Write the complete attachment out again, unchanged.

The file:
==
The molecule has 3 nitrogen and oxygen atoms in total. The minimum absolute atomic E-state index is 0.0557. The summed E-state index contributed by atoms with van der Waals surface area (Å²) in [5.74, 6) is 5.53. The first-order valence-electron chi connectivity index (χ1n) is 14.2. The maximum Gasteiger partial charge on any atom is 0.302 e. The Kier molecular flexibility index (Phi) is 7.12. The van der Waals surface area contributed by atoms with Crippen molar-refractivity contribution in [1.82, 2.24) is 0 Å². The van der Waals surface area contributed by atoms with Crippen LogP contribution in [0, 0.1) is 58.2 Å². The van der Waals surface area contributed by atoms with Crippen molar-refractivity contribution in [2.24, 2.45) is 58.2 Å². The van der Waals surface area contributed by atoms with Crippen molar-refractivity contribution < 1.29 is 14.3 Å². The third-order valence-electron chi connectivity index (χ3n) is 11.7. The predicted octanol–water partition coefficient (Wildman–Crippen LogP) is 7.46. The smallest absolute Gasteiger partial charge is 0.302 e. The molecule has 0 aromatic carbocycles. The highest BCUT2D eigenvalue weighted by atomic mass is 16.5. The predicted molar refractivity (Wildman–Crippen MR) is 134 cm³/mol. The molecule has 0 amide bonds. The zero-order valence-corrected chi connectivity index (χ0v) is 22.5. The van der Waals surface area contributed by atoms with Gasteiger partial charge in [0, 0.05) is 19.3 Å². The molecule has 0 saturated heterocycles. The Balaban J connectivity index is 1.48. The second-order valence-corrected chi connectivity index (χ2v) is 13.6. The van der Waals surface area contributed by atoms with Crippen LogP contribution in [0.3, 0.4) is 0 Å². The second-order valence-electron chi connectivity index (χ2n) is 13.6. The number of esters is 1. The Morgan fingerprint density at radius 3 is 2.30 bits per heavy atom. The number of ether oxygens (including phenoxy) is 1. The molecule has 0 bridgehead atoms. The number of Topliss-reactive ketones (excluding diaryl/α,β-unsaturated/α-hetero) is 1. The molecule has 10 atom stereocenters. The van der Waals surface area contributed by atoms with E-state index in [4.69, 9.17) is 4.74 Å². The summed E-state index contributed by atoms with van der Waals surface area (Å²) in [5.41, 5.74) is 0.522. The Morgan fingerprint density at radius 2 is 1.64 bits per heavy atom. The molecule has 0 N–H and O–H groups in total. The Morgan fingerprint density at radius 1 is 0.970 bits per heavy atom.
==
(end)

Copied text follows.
The molecule has 3 nitrogen and oxygen atoms in total. The minimum absolute atomic E-state index is 0.0557. The summed E-state index contributed by atoms with van der Waals surface area (Å²) in [5.74, 6) is 5.53. The first-order valence-electron chi connectivity index (χ1n) is 14.2. The maximum Gasteiger partial charge on any atom is 0.302 e. The Kier molecular flexibility index (Phi) is 7.12. The van der Waals surface area contributed by atoms with Crippen molar-refractivity contribution in [1.82, 2.24) is 0 Å². The van der Waals surface area contributed by atoms with Crippen LogP contribution in [0, 0.1) is 58.2 Å². The van der Waals surface area contributed by atoms with Crippen molar-refractivity contribution in [2.24, 2.45) is 58.2 Å². The van der Waals surface area contributed by atoms with Crippen molar-refractivity contribution < 1.29 is 14.3 Å². The third-order valence-electron chi connectivity index (χ3n) is 11.7. The predicted octanol–water partition coefficient (Wildman–Crippen LogP) is 7.46. The smallest absolute Gasteiger partial charge is 0.302 e. The molecule has 0 aromatic carbocycles. The highest BCUT2D eigenvalue weighted by atomic mass is 16.5. The predicted molar refractivity (Wildman–Crippen MR) is 134 cm³/mol. The molecule has 0 amide bonds. The zero-order valence-corrected chi connectivity index (χ0v) is 22.5. The van der Waals surface area contributed by atoms with Gasteiger partial charge in [0, 0.05) is 19.3 Å². The molecule has 0 saturated heterocycles. The Balaban J connectivity index is 1.48. The second-order valence-corrected chi connectivity index (χ2v) is 13.6. The van der Waals surface area contributed by atoms with Crippen LogP contribution in [0.3, 0.4) is 0 Å². The second-order valence-electron chi connectivity index (χ2n) is 13.6. The number of esters is 1. The Morgan fingerprint density at radius 3 is 2.30 bits per heavy atom. The number of ether oxygens (including phenoxy) is 1. The molecule has 0 bridgehead atoms. The number of Topliss-reactive ketones (excluding diaryl/α,β-unsaturated/α-hetero) is 1. The molecule has 10 atom stereocenters. The van der Waals surface area contributed by atoms with E-state index in [4.69, 9.17) is 4.74 Å². The summed E-state index contributed by atoms with van der Waals surface area (Å²) in [5.41, 5.74) is 0.522. The Morgan fingerprint density at radius 2 is 1.64 bits per heavy atom. The molecule has 0 N–H and O–H groups in total. The Morgan fingerprint density at radius 1 is 0.970 bits per heavy atom.